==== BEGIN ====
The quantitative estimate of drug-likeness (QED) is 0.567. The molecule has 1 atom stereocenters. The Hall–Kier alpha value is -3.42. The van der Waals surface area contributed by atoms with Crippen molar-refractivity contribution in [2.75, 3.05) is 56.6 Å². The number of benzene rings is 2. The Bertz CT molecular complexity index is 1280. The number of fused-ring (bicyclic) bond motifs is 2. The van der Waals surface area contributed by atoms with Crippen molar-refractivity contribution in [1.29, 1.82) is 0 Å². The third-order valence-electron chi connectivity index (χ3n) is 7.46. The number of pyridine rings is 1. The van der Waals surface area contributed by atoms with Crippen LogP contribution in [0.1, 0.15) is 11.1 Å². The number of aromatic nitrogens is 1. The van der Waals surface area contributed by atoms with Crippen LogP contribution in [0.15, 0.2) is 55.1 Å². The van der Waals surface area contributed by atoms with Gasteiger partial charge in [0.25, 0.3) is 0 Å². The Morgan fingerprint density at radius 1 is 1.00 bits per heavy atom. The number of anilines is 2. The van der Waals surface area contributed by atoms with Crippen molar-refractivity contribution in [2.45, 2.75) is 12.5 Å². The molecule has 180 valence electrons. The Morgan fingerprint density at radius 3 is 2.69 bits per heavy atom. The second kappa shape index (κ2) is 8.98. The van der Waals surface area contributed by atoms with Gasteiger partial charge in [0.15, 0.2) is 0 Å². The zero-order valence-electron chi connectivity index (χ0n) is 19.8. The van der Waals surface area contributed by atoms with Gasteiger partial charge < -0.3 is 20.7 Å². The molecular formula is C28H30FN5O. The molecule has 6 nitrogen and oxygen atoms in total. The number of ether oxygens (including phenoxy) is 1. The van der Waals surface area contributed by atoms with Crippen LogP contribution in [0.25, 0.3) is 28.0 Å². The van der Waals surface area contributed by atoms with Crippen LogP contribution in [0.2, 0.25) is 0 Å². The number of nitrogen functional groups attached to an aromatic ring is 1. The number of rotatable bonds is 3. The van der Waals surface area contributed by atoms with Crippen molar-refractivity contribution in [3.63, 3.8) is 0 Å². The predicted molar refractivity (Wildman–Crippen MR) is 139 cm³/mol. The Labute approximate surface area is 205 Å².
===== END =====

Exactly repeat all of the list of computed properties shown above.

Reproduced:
The quantitative estimate of drug-likeness (QED) is 0.567. The molecule has 1 atom stereocenters. The Hall–Kier alpha value is -3.42. The van der Waals surface area contributed by atoms with Crippen molar-refractivity contribution in [2.75, 3.05) is 56.6 Å². The number of benzene rings is 2. The Bertz CT molecular complexity index is 1280. The number of fused-ring (bicyclic) bond motifs is 2. The van der Waals surface area contributed by atoms with Crippen molar-refractivity contribution in [1.29, 1.82) is 0 Å². The third-order valence-electron chi connectivity index (χ3n) is 7.46. The number of pyridine rings is 1. The van der Waals surface area contributed by atoms with Crippen LogP contribution in [0.1, 0.15) is 11.1 Å². The number of aromatic nitrogens is 1. The van der Waals surface area contributed by atoms with Crippen LogP contribution in [0.15, 0.2) is 55.1 Å². The van der Waals surface area contributed by atoms with Gasteiger partial charge in [0.25, 0.3) is 0 Å². The Morgan fingerprint density at radius 1 is 1.00 bits per heavy atom. The number of anilines is 2. The van der Waals surface area contributed by atoms with Crippen molar-refractivity contribution in [2.45, 2.75) is 12.5 Å². The molecule has 180 valence electrons. The Morgan fingerprint density at radius 3 is 2.69 bits per heavy atom. The second kappa shape index (κ2) is 8.98. The van der Waals surface area contributed by atoms with Gasteiger partial charge in [0.15, 0.2) is 0 Å². The zero-order valence-electron chi connectivity index (χ0n) is 19.8. The van der Waals surface area contributed by atoms with Gasteiger partial charge < -0.3 is 20.7 Å². The molecular formula is C28H30FN5O. The molecule has 6 nitrogen and oxygen atoms in total. The number of ether oxygens (including phenoxy) is 1. The van der Waals surface area contributed by atoms with Crippen LogP contribution in [0.25, 0.3) is 28.0 Å². The van der Waals surface area contributed by atoms with Crippen LogP contribution in [0.2, 0.25) is 0 Å². The number of nitrogen functional groups attached to an aromatic ring is 1. The number of rotatable bonds is 3. The van der Waals surface area contributed by atoms with Crippen molar-refractivity contribution in [3.63, 3.8) is 0 Å². The predicted molar refractivity (Wildman–Crippen MR) is 139 cm³/mol. The Labute approximate surface area is 205 Å².